Drafted and distributed by SIMONSAYS communications on behalf VWV:
We do a lot of work in the area of metaphor in organisations nowadays, and I'm continually amazed by how they pervade our everyday language. Seems we have Shakespeare to thank for many of the terms we use.
(this was created by a 20 year old literary student from London. I can't vouch for it's accuracy)
The issue of humanity is recieving a lot of our attention. On the back of our thought piece on humanity, we've initiated a mini narrative survey on the issue of humanity in the workplace.
We've gathered a considerable number of experiences of dehumanisation in the workplace through stories in our previous narrative capture projects, none of our projects have been specifically focused on humanity itself.
We're keen to get a sense of the level of humanity in organisations currently, so we've decided to conduct an internal research project on this topic using a survey we've developed. We assure you of complete anonymity as all names and references will be removed when sharing any results. We encourage you to invite friends and colleagues to complete the survey as well. The survey will be open from today until 1 October 2012.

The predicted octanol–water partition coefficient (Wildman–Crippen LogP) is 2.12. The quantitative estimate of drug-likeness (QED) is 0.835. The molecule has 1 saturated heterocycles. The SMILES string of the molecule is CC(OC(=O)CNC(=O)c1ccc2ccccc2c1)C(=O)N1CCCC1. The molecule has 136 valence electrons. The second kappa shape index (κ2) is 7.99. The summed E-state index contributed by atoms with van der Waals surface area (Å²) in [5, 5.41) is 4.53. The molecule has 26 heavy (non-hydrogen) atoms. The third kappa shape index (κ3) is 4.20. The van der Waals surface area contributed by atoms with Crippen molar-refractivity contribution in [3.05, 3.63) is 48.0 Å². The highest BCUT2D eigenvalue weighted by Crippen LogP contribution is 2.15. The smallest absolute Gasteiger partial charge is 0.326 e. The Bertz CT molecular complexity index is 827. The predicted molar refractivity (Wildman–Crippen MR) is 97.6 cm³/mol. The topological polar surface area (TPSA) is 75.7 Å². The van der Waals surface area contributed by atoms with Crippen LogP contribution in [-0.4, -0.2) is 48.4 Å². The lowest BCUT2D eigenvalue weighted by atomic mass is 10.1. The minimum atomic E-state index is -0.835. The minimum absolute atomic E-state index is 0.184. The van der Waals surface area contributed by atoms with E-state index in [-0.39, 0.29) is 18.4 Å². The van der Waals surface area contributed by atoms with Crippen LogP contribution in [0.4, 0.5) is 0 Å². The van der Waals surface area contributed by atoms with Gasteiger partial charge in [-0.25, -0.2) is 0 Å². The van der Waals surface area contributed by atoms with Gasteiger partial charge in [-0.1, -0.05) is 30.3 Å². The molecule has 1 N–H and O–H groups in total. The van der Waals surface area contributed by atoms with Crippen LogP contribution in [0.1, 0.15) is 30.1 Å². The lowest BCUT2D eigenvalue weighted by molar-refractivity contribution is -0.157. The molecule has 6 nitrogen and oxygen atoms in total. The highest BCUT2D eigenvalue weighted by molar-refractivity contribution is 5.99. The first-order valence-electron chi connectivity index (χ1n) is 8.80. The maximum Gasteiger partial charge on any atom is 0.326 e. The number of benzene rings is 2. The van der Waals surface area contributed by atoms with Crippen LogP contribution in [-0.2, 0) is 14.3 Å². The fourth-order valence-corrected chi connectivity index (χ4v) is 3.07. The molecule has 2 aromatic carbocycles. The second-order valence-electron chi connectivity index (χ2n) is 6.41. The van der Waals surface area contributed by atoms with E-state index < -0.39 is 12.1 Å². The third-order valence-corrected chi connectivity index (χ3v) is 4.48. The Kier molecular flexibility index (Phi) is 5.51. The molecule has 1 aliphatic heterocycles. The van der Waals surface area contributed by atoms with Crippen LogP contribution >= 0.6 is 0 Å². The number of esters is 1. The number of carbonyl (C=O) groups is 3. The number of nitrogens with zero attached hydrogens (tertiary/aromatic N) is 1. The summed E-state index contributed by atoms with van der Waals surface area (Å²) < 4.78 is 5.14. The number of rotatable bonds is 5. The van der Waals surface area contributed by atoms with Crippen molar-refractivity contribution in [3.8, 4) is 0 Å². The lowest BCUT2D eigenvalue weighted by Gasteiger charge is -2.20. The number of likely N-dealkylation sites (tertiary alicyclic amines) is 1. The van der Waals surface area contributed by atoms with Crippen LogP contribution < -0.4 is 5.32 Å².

If you would be interested in hearing the results of the survey, please either contact us or use the email address field at the end of the survey.
Please click here to take part in our survey.
If you turn your ear to the organisational and business 'winds' and try to discern its whispers you will begin to hear a new sound; a call to restore humanity in the workplace. You can see this manifesting in business literature through the promotion of ideas such as happiness in the workplace and building strength-based cultures. More and more authors are also writing about the crucial role of meaning and purpose in work in employee engagement. This increasing swell is linked to the positive psychology movement, founded by among others Prof Marty Seligman and Dr D Clifton, which has become a widely accepted discipline in recent years.
We have noticed this call as a latent theme underpinning many of the stories we've gathered in our narrative capture projects over the last 5 years. The sheer number of negative experiences we've witnessed through narrative are testament to the lack of humanity in our businesses. And so, it is not only the business thinkers who are promoting the restoration of humanity in the workplace, but it is also the workers, normal people who work in our organisations, albeit through telling stories that are labeled as 'complaining' by leaders.
If the call is to restore humanity, there are two important questions to be asked. Firstly, when did we lose it, and secondly, what is it that we refer to when we speak of humanity?